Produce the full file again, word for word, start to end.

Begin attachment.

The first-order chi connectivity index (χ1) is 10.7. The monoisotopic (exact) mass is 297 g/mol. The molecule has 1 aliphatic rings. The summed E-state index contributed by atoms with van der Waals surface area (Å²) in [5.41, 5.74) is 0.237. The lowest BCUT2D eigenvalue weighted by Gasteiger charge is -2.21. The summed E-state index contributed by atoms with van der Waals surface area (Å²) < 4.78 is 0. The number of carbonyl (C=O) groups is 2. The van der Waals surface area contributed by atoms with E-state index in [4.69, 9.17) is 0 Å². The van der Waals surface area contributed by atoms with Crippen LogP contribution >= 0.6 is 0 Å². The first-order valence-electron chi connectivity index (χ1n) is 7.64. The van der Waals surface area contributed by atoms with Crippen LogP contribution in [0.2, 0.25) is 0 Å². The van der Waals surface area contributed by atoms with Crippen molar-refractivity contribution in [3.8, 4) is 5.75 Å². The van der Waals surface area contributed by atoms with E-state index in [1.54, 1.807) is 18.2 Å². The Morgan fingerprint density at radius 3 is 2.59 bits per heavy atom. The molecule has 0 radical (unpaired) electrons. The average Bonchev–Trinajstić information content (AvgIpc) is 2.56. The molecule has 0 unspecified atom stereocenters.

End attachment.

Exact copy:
The first-order chi connectivity index (χ1) is 10.7. The monoisotopic (exact) mass is 297 g/mol. The molecule has 1 aliphatic rings. The summed E-state index contributed by atoms with van der Waals surface area (Å²) in [5.41, 5.74) is 0.237. The lowest BCUT2D eigenvalue weighted by Gasteiger charge is -2.21. The summed E-state index contributed by atoms with van der Waals surface area (Å²) < 4.78 is 0. The number of carbonyl (C=O) groups is 2. The van der Waals surface area contributed by atoms with E-state index in [4.69, 9.17) is 0 Å². The van der Waals surface area contributed by atoms with Crippen LogP contribution >= 0.6 is 0 Å². The first-order valence-electron chi connectivity index (χ1n) is 7.64. The van der Waals surface area contributed by atoms with Crippen LogP contribution in [0.2, 0.25) is 0 Å². The van der Waals surface area contributed by atoms with Crippen molar-refractivity contribution in [3.8, 4) is 5.75 Å². The van der Waals surface area contributed by atoms with E-state index in [1.54, 1.807) is 18.2 Å². The Morgan fingerprint density at radius 3 is 2.59 bits per heavy atom. The molecule has 0 radical (unpaired) electrons. The average Bonchev–Trinajstić information content (AvgIpc) is 2.56. The molecule has 0 unspecified atom stereocenters.